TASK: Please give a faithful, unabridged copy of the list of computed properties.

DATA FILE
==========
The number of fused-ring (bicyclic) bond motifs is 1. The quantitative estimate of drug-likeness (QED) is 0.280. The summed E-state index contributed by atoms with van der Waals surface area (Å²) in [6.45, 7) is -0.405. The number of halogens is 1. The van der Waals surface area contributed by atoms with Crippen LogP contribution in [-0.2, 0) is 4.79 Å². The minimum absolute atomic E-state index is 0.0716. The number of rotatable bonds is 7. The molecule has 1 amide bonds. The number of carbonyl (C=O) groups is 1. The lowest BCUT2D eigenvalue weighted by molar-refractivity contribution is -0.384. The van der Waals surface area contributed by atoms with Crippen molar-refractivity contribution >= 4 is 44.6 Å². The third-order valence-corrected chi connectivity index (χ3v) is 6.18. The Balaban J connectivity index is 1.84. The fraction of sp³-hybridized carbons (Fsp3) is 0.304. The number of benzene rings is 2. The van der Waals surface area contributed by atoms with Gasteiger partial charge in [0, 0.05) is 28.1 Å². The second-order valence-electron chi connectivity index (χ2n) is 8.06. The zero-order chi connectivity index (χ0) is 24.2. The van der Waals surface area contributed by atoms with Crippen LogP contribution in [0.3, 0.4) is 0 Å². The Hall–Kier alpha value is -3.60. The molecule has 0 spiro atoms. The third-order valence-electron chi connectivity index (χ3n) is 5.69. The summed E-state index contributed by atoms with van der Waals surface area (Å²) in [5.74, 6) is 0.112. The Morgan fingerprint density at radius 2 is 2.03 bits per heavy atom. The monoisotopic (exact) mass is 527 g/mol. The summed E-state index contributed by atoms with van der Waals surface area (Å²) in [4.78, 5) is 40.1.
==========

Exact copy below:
The number of fused-ring (bicyclic) bond motifs is 1. The quantitative estimate of drug-likeness (QED) is 0.280. The summed E-state index contributed by atoms with van der Waals surface area (Å²) in [6.45, 7) is -0.405. The number of halogens is 1. The van der Waals surface area contributed by atoms with Crippen LogP contribution in [-0.2, 0) is 4.79 Å². The minimum absolute atomic E-state index is 0.0716. The number of rotatable bonds is 7. The molecule has 1 amide bonds. The number of carbonyl (C=O) groups is 1. The lowest BCUT2D eigenvalue weighted by molar-refractivity contribution is -0.384. The van der Waals surface area contributed by atoms with Crippen molar-refractivity contribution >= 4 is 44.6 Å². The third-order valence-corrected chi connectivity index (χ3v) is 6.18. The Balaban J connectivity index is 1.84. The fraction of sp³-hybridized carbons (Fsp3) is 0.304. The number of benzene rings is 2. The van der Waals surface area contributed by atoms with Gasteiger partial charge in [0, 0.05) is 28.1 Å². The second-order valence-electron chi connectivity index (χ2n) is 8.06. The zero-order chi connectivity index (χ0) is 24.2. The van der Waals surface area contributed by atoms with Crippen LogP contribution in [0.3, 0.4) is 0 Å². The Hall–Kier alpha value is -3.60. The molecule has 0 spiro atoms. The third-order valence-electron chi connectivity index (χ3n) is 5.69. The summed E-state index contributed by atoms with van der Waals surface area (Å²) in [5.74, 6) is 0.112. The Morgan fingerprint density at radius 2 is 2.03 bits per heavy atom. The monoisotopic (exact) mass is 527 g/mol. The summed E-state index contributed by atoms with van der Waals surface area (Å²) in [4.78, 5) is 40.1.